To begin, happy new year everyone! The general consensus among a lot of people I know seems to be that 2011 really could have been better, which is a shame. To all of these people, and indeed to everyone, I hope that 2012 gives you everything you’re looking for and more! As for me, it’s hard to say how I found 2011. It was hard, it was wonderful, it was horrible, it was amazing. It was life lived at double the speed and triple the volume, punctuated by long days in an office with flourescent lighting and over-zealous air conditioning. I still haven’t decided how I feel about it, but I learned a lot, which is something.
One problem I did have with 2011 was that between work and personal life dramas, it didn’t leave me with a whole lot of time for craft-related activities. However, I have had fun getting back into these things over the last few weeks, now that I’m enjoying some down-time. A week or so ago, for example, I tried my hand at some more natural dyeing.
Natural dyeing was something I’d tried before, but only to a very limited extent. I’d dyed some wool yarn with eucalyptus leaves and turmeric and gotten some nice colours, but nothing that filled me with too much enthusiasm. This time, however, I thought I’d try dyeing fabric rather than yarn. A book I love flicking through from time to time is India Flint‘s Eco Colour; the pictures are wonderful, as is the massive amount of information and last but not least, the fact that it’s written with Australian flora and fauna in mind (unlike so many other more northern-hemisphere-centric works on the topic). I defy anyone to read it and not be filled by an urge to give natural dyeing a go. Given my appreciation for this work, I thought it was high time I tried my hand at her eco-printing technique.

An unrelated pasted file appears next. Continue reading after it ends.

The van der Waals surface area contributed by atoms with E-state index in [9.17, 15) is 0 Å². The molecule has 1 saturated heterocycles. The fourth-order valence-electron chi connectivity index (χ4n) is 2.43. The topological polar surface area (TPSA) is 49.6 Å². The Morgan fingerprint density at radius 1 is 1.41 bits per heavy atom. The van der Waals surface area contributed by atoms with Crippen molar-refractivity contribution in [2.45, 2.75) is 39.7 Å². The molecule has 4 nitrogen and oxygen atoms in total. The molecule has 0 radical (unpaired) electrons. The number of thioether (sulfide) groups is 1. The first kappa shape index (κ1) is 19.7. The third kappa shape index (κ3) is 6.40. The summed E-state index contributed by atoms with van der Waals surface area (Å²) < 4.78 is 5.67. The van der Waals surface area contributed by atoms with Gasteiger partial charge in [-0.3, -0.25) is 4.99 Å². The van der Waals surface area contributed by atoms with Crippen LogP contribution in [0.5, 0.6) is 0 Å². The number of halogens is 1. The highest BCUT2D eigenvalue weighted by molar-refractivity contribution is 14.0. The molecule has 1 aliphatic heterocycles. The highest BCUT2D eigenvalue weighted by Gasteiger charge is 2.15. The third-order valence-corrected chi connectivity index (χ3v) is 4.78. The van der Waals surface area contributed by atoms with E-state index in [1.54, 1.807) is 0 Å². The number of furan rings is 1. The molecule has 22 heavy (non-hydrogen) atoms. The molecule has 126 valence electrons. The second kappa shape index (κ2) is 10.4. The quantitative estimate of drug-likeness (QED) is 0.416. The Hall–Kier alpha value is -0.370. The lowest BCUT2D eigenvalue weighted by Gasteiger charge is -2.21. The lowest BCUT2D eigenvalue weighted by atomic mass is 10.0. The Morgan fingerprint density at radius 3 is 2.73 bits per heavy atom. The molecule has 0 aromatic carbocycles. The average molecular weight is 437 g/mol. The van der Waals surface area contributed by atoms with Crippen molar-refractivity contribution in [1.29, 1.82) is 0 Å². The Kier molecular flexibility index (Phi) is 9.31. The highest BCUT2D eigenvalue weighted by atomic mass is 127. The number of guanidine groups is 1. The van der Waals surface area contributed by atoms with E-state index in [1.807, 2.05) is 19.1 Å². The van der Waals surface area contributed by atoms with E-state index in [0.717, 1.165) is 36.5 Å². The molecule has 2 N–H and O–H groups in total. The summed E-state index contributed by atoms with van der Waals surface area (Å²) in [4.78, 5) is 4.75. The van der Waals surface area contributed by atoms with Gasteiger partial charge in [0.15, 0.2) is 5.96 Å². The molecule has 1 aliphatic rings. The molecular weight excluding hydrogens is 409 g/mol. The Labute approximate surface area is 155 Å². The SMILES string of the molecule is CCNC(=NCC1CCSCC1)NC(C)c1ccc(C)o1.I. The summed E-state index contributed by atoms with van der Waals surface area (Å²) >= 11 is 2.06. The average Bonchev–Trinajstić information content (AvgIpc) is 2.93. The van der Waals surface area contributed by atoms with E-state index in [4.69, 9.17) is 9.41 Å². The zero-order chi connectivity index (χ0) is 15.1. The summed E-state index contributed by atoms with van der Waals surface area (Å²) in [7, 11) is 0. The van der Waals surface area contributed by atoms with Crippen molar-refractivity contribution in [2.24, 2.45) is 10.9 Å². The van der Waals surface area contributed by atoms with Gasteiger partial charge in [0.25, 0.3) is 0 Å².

I tried dyeing with onion skins, acacia seed pods, eucalyptus leaves and some mulberries. I used two different types of fabric; a scrap length of cotton canvas and the sleeve of an old wool jumper than I’d partially felted in an attempt to salvage some of the material after realising the moths had attacked it beyond the abilities of my darning skills. I used an alum mordant for both of them and after bundling them up with the dyeing materials, steamed them over simmering water for about an hour each.
Unfortunately I don’t really have a better picture of the end results yet (and please ignore the barbeque on the left) but I’m quite happy with how they turned out. Definitely pleasing for a first attempt. I certainly want to try more eco-printing; I didn’t go about this first attempt in a very careful or scientific way so I’m looking forward to seeing the effects I can get with a little more care and different dye plants.
About a week after the above efforts, I also tried my hand at dyeing a whole garment with the eco-print technique. I’m quite pleased with the results, but I’m saving them for another post!
In other news, I’m now in northern New South Wales and loving every minute of it. We’ve been swimming every day and also doing plenty of walking, reading and just generally taking it easy. Our time in Kosciuszko National Park on the way up here was amazing too. Warning: a good chunk of next post will probably be devoted to road-trip photos! In the mean time, I think it’s time to go and take up my position underneath my reading tree. Stay well everyone, and having just seen the weather forecast on the news, stay cool my fellow Melbournians!